The most common language combinations are between English and the Nordic languages – Danish, Swedish, Norwegian, Finnish and Icelandic – both into and from English. English is always involved since it is the working language at nearly all pharmaceutical companies. We also receive many requests for translation into and from French, Italian, German and Spanish.

 

Experience at all levels is the key to ensuring high-quality medical translations

 

We can handle all languages, and only use experienced medical translators who are familiar with the local life science conventions, no matter how exotic these conventions might seem to outsiders. This is thanks to our global network of trusted partners that we have developed over the past 20-30 years.

Process

To obtain the best possible results, we ensure very clear and effective communication that focuses on the needs of both clients and translators. All relevant information needs to be obtained from the client before a translation project is started.

The information includes obvious elements such as deadline and target group, as well as any relevant reference materials, specific instructions for the job, terminology preferences, etc. By adhering to this process, the translator is more likely to get both the terminology and style right from the beginning.

During the process, translators may have questions regarding, for example, specific/preferred terminology or unclear source text, which the client needs clarify as we proceed.

All of the translators engaged by AAC for medical translation assignments are very adept and experienced, and many of them have completed additional training at university level. Others have a background in medicine as a doctor or nurse and have medical insight into their translations, which is a huge advantage.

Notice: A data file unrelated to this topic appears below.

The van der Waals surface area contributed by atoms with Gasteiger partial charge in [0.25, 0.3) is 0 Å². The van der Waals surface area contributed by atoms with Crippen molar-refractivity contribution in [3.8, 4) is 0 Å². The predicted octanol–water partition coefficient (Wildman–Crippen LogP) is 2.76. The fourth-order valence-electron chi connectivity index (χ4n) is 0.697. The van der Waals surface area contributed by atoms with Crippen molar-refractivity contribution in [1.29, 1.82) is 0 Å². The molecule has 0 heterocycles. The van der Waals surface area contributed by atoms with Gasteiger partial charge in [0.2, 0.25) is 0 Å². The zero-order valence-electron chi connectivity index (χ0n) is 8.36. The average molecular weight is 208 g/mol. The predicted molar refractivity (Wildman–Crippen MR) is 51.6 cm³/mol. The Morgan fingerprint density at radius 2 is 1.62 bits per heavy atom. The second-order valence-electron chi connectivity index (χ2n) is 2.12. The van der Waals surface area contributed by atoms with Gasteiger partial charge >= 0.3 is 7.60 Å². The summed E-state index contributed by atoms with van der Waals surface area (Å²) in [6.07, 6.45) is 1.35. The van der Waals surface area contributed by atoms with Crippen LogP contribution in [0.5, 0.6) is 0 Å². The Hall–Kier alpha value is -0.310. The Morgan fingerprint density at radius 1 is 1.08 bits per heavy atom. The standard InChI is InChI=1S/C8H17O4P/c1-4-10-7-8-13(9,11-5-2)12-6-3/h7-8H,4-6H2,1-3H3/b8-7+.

Discussions with other medical translators can also be helpful. All medical translations have to be checked by another, equally proficient medical translator, which ensures a high level of quality and compliance with relevant templates and terminology.

Any inaccuracies or omissions on the translator’s part may potentially have severe implications. This puts a lot of pressure on translators in terms of accuracy, clarity and understanding of the content. Accordingly, the quality assurance process must be thorough and effective, which is why experience at all levels is the key to ensuring high-quality medical translation services.

 

We offer an unsurpassed level of service and are available whenever our clients need us

 

Finally, when delivering the translation after the quality assurance process is complete, we make sure to ask for the client’s feedback – in order to improve the process and quality even more for future projects.

In essence, the entire process pertains to clear, effective and customer-oriented communication with clients and translators.

WhAT MAKES AAC A RELIABLE PARTNER?

Over the past 10-15 years, AAC Global has established a profile as a specialized translation agency and language partner for many major companies in the life science sector.

Market leaders such as Novartis, GSK, Abbott, Lundbeck, ALK-Abelló and Sanofi have benefited from our expertise in relation to the requirements and processes in the industry as well as from our ability to balance quality, price and flexibility.

We translate all kinds of life science documentation – such as protocols, informed consent forms (ICF), package inserts, SPCs, CRO material and instructions for using medical equipment – to and from basically all languages.

Through close long-term relationships with our clients, we have built up a thorough understanding of their products and processes: an understanding that is translated into high-quality life science documentation by our extremely proficient and experienced medical translators.

On top of that, we offer an unsurpassed level of service and are available whenever our clients need us!

You can find more information about all our translation services, including our customer portal, writing and editing services, and our term bank service from our website:

TRANSLATION SERVICES